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A Clearer Future

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During the housing recession, Ed Sullivan, chief economist for the Portland Cement Association (PCA), was one of the few consistently bearish prognosticators. He resisted joining many of his brethren who perennially saw a recovery just around the corner. For years, Sullivan’s projections about housing starts and sales were reliably conservative.

So one indicator that the housing market is on the mend for real could be PCA’s more upbeat assessment of market conditions as a platform for future growth. “The only way builders make money is if prices rise and inventories are low,” Sullivan says. “Those conditions have been met.” He also has changed his tune about the impact of foreclosures, and now believes there will be “a muted, slowly spread-out release of these homes” by banks and investors.

Sullivan expects pent-up demand, which he estimates at 6.2 million potential buyers, to “leak out gradually” over the next two to three years, while an improving economy creates new demand “for the next three to four years. Those are big pluses.”

With his predictions, Sullivan joins the majority of economists and researchers that sees what Frank Nothaft, Freddie Mac’s chief economist, calls a “healing” housing market, one that could boost the nation’s Gross Domestic Product by a half percentage point in 2013. “Housing already matters,” asserts Brad Hunter, Metrostudy’s chief economist.

Unlike in past years when forecasters regularly overshot the market’s actual performance, housing is outrunning most recovery predictions. The Census Bureau’s Residential Construction report for November pegged annualized housing starts at 861,000 units, a number that far exceeded even the most optimistic forecast for 2012. Whether this starts rate holds up over the remainder of the year remains to be seen. But most economists now feel confident that housing is poised for significant gains through 2014 at least.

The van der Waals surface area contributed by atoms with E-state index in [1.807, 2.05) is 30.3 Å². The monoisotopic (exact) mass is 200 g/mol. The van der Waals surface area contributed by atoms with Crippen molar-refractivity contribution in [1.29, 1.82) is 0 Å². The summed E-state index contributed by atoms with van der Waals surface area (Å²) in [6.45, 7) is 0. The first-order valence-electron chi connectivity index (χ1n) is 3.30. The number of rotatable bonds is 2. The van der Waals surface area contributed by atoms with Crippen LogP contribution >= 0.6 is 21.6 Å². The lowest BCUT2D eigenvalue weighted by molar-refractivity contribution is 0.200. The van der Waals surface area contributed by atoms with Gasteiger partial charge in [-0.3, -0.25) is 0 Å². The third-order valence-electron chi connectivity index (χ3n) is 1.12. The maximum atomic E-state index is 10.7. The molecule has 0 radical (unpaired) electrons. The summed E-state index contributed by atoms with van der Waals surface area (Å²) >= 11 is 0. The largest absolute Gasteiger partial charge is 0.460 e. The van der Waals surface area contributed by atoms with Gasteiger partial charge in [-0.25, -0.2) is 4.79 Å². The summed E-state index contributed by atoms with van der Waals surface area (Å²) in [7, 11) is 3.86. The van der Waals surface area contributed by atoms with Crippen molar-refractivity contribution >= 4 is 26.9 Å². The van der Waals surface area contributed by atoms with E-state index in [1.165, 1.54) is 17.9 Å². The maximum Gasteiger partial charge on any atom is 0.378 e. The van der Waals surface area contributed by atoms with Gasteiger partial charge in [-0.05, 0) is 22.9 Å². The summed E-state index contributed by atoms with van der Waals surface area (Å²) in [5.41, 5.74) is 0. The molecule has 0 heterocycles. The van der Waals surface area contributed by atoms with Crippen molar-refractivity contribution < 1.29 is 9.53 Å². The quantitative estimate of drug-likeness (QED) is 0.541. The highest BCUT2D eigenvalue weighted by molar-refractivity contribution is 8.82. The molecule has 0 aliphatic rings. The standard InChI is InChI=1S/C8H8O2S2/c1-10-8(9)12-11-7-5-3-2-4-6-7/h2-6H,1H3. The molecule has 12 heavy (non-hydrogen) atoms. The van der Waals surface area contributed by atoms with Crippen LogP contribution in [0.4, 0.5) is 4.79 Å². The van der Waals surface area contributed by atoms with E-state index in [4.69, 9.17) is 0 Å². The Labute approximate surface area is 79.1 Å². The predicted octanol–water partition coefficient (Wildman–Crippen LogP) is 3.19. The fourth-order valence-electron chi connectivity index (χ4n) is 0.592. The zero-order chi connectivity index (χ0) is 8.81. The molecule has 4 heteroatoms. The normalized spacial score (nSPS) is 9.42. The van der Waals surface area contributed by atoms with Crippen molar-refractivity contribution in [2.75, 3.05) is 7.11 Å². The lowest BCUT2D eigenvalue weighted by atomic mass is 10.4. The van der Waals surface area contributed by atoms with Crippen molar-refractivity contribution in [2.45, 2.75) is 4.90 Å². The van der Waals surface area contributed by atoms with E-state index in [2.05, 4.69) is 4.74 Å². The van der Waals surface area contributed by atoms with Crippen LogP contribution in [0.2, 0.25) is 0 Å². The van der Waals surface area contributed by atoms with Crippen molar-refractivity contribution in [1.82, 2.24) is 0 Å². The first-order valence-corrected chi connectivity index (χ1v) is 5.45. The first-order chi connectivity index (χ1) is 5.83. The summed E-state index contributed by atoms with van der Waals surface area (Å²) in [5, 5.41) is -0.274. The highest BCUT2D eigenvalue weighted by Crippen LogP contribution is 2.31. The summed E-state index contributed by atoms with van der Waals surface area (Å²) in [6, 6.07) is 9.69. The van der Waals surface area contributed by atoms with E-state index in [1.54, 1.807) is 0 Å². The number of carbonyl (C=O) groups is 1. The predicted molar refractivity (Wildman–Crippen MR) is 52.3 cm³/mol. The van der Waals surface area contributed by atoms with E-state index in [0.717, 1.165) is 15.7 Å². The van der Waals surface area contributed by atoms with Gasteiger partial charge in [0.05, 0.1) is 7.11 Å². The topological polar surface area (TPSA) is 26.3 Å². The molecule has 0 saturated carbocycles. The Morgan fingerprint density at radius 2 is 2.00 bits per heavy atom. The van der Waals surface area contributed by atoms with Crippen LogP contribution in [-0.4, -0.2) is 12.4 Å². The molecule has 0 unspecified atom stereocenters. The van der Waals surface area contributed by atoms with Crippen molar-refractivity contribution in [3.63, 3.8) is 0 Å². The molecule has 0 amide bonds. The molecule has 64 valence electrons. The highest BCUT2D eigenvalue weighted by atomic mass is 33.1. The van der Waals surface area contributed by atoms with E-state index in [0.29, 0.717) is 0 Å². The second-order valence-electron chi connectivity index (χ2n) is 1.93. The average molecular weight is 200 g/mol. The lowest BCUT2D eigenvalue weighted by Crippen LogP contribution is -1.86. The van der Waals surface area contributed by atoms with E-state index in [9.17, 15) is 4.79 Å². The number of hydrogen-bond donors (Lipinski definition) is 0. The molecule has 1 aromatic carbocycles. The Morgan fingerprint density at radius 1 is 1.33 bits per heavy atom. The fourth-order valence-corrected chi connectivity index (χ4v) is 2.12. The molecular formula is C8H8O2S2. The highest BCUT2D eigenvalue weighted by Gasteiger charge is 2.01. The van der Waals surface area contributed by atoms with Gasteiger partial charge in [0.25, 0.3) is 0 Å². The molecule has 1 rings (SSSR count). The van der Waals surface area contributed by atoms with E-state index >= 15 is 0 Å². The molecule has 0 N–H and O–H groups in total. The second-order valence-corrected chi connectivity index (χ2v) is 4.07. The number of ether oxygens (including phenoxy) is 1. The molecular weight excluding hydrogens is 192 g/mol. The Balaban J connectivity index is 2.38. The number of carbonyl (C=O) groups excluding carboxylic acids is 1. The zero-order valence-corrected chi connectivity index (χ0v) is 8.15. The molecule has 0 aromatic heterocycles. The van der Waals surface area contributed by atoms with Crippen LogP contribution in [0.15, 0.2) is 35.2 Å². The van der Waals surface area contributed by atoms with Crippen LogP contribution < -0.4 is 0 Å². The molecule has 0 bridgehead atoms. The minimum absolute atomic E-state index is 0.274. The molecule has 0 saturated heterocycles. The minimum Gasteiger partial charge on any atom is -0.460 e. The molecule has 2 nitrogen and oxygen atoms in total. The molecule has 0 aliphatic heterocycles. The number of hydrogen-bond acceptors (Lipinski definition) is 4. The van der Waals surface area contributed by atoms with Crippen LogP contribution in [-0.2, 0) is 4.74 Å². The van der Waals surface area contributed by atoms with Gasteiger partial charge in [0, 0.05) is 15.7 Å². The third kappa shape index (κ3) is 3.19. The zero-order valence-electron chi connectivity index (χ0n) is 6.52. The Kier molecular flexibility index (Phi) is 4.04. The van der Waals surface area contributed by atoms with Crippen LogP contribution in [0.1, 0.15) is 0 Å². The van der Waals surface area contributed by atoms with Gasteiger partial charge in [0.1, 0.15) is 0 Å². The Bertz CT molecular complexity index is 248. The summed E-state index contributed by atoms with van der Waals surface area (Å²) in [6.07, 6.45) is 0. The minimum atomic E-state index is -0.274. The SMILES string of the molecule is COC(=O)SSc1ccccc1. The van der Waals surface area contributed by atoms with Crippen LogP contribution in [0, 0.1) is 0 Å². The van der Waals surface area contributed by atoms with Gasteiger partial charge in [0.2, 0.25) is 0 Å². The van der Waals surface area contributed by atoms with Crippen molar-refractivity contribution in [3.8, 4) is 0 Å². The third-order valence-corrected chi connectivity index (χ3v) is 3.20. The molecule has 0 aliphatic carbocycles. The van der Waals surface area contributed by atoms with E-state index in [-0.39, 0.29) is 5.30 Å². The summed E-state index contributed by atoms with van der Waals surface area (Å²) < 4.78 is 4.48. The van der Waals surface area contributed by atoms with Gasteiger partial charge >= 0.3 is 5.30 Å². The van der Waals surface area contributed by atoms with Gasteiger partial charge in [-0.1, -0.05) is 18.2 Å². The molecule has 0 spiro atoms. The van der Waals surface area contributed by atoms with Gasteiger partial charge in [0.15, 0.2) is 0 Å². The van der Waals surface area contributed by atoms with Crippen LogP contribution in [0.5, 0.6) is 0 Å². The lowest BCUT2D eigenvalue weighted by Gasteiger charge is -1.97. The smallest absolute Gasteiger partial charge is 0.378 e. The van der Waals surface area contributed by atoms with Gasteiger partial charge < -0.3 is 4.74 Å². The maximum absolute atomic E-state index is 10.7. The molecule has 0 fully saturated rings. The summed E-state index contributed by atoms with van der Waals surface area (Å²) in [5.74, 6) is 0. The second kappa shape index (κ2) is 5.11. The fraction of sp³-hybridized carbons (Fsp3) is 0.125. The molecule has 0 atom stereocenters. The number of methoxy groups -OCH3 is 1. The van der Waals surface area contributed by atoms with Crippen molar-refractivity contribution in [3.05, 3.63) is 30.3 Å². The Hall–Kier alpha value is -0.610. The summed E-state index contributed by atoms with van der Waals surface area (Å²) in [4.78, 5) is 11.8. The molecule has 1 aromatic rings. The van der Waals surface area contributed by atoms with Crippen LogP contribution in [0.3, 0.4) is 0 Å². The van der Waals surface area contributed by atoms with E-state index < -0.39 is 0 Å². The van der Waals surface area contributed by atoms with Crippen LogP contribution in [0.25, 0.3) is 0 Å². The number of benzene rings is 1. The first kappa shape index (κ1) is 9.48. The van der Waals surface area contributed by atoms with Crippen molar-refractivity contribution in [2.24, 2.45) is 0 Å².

“All of the drivers are in place,” says Patrick Newport, director of long-term forecasting at IHS Global Insight. “Inventory is at a seven-year low, and interest rates remain low, which is one reason why prices are rising. The only thing that would slow down the housing recovery would be another recession.”

Ah, but there’s the rub. Can housing’s recovery continue despite what most economists foresee as only modest improvements in the overall economy and employment (see charts) over the next two years? The October Census numbers for annualized new-home sales, which fell by 3 percent to 368,000 units, didn’t inspire confidence that buyer demand was back in force, either. “Everything we see [in housing] indicates we’re on a positive track,” says Gary Painter, director of research for the Lusk Center for Real Estate at the University of Southern California. But, he adds, “It all comes down to fundamentals: household formation and income growth.” Painter cautions that different markets will improve at different rates, and places that don’t have rapid job creation will lag.

Any ambivalence on the part of forecasters was partly due to their uncertainty about the ability of Congress and the White House to prevent the economy from tumbling over the so-called fiscal cliff, which if left unresolved on Jan. 1, 2013, would automatically trigger more than $7 trillion in tax increases and spending cuts over the next decade. In early December, when this article was being prepared, no deal was in place. “If we can get past the fiscal cliff, there should be modest to average growth in 2013. But that’s a big if,” says Ken Simonson, chief economist for Associated General Contractors of America and president of the National Association of Business Economists.

“One way or the other, the fiscal cliff will be addressed,” added Bob Curran, managing director with Fitch Ratings, in late November. “If the results are higher taxes and fewer entitlements, I can’t see how that can be good for economic growth. In fact, housing might actually be more of a help to the economy than the other way around.” Fitch expects housing starts to rise by about 28 percent next year, and home sales to increase by nearly 10 percent.

It’s worth noting, though, that more than a few economists are still gauging the housing recovery based on pre-recession market conditions that, arguably, might never occur again. Nothaft, for example, noted on Nov. 14 that while home prices over the previous 12 months had risen 12 percent, “we’re still far from a healthy pace of housing activity,” which in his mind would be 1.8 million starts, a number Nothaft doesn’t think will be achieved for at least four or five more years.

Trulia’s “housing barometer” for November stood at 51 percent, which meant the real-estate site considered the housing market just halfway recovered. Jed Kolko, Trulia’s chief economist, expects his barometer to be in the 90s by 2015 or 2016, “but even then, some spots could still be soft,” he says.

WORRYING ABOUT LOTS AND LABOR